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    Sustaining Populations

    Sustaining Populations in human communities happens very reliably when economic opportunity and the things we need – like shelter, family, education, food, and security (see Social Contract) – exist comfortably in a society.

    To prove this, think-tank CSQ Research researchers took birthrate records from Canada, Germany, Holland, Britain and the United States – from as far back as 1800, and averaged these per-family birthrates within LongWave, or Kondratiev K-Wave, economic seasons (see Transition Economics). We chose these countries because since 1945, these were prosperous countries.

    During our most recent Spring season – which are times of economic ease and booms, average births per woman was three (between 1945 and 1965). This dropped to two children per woman during the summer season ending in 1984. From this point on, average children per women dropped to below-sustainable levels – between 1.7 and 1.8 through to today.

    Before 1945, birthrates were higher on average in these countries due to lower levels of prosperity, but nevertheless, we always see that Spring birthrates are higher than Summer and recession and depression seasons in Autumn and Winter.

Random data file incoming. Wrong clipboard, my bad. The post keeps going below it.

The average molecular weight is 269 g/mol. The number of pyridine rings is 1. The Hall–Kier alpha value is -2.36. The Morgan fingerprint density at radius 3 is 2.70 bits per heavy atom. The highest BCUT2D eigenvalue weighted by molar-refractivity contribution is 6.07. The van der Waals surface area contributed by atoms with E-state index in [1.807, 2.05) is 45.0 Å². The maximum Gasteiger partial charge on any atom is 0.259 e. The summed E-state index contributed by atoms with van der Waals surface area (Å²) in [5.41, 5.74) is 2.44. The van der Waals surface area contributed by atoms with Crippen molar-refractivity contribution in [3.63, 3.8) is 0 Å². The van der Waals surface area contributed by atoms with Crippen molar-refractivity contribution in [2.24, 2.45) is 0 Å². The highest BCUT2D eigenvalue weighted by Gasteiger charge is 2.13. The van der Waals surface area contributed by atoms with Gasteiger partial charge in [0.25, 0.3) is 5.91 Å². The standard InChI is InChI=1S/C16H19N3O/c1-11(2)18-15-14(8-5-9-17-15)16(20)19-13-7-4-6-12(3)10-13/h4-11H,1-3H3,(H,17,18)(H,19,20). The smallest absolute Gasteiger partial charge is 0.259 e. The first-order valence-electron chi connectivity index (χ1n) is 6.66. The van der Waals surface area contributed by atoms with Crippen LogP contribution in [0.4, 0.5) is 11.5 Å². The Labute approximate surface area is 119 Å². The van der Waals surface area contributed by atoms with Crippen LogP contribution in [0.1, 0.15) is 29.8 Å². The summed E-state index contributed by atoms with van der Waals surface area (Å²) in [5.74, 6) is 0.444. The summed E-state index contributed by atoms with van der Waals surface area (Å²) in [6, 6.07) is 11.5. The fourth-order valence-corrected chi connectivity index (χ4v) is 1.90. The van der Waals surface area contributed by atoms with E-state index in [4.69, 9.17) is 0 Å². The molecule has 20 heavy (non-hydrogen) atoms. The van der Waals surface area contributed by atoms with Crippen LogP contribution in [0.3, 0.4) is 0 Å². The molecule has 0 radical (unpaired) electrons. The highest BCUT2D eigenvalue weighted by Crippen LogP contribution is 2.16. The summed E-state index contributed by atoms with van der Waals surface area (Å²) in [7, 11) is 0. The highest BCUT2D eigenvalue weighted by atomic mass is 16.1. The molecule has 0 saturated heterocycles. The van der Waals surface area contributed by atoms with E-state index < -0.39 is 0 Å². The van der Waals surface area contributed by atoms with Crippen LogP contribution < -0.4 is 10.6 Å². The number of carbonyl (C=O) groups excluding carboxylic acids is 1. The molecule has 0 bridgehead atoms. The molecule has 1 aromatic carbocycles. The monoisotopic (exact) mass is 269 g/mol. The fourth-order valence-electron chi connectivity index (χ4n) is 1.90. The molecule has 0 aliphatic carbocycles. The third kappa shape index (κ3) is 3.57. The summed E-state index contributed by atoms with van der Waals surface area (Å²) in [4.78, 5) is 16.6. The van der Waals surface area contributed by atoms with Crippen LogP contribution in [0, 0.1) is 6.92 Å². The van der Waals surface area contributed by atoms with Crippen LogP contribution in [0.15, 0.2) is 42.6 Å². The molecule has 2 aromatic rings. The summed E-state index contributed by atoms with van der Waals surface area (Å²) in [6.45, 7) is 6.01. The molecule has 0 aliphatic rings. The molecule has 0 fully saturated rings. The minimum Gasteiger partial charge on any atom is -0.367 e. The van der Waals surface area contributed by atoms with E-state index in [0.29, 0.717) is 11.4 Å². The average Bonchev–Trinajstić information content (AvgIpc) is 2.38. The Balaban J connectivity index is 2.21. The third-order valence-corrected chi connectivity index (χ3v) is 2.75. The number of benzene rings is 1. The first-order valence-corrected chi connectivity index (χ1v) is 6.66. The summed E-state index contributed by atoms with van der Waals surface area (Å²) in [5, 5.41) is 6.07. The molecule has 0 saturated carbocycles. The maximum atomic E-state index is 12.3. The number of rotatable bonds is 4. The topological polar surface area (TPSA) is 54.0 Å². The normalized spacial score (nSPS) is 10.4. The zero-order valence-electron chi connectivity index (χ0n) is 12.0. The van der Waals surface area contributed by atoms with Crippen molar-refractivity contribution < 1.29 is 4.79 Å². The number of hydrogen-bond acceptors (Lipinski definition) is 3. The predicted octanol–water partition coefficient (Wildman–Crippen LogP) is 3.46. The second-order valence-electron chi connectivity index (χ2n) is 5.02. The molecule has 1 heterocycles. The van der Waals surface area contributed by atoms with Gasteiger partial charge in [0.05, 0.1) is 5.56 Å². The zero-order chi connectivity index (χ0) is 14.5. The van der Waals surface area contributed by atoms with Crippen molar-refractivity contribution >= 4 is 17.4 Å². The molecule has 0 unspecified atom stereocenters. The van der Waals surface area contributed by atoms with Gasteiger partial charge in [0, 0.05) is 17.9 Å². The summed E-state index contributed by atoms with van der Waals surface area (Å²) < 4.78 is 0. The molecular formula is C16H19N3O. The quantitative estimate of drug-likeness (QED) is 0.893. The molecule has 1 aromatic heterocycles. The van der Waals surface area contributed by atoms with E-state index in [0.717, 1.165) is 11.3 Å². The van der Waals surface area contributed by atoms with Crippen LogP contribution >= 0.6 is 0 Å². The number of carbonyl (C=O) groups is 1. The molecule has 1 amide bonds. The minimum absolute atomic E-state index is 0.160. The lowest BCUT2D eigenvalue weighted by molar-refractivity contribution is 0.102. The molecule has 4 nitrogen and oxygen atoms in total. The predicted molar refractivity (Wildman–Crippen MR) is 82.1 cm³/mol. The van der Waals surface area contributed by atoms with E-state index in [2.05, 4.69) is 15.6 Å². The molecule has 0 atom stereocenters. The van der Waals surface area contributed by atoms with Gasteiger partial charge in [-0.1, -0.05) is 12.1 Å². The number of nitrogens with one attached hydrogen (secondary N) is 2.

Avoiding Overcrowding

    Look no further than economic austerity and poverty to explain large birthrates in poor countries the same. The above study of 82 countries with populations larger than 10-million, by the CIA Factbook, shows that impoverished communities have much higher birthrates – most likely due to high infant mortality and poor economic opportunities in their retirement years.

    Overcrowding – is a relative thing too, the highest density, largest population on the planet is located on the island of Java in Indonesia, where 130 million peoples live on an island approximately 60% the size of Great Britain – productively.

    Indonesia is #64 in Social Contract beside Portugal and Singapore; #64 in SCP between the U.S. (#54) and Pakistan (#69) or Brazil (#71).

    Applying Java’s population density to the habitable areas of our earth leaves us with more room than we will overpopulate in 1,000 lifetimes. I enjoyed Dan Brown’s books quite a bit until I got to Inferno – and then realized there’s much ado about nothing here basically. The character Thanos is similarly misinformed in the Marvel comics series, and there are several other popular movies and books that misunderstand simple population management.

    To sustain populations and avoid overcrowding our planet, we must simply ensure abundance, prosperity and social contract.

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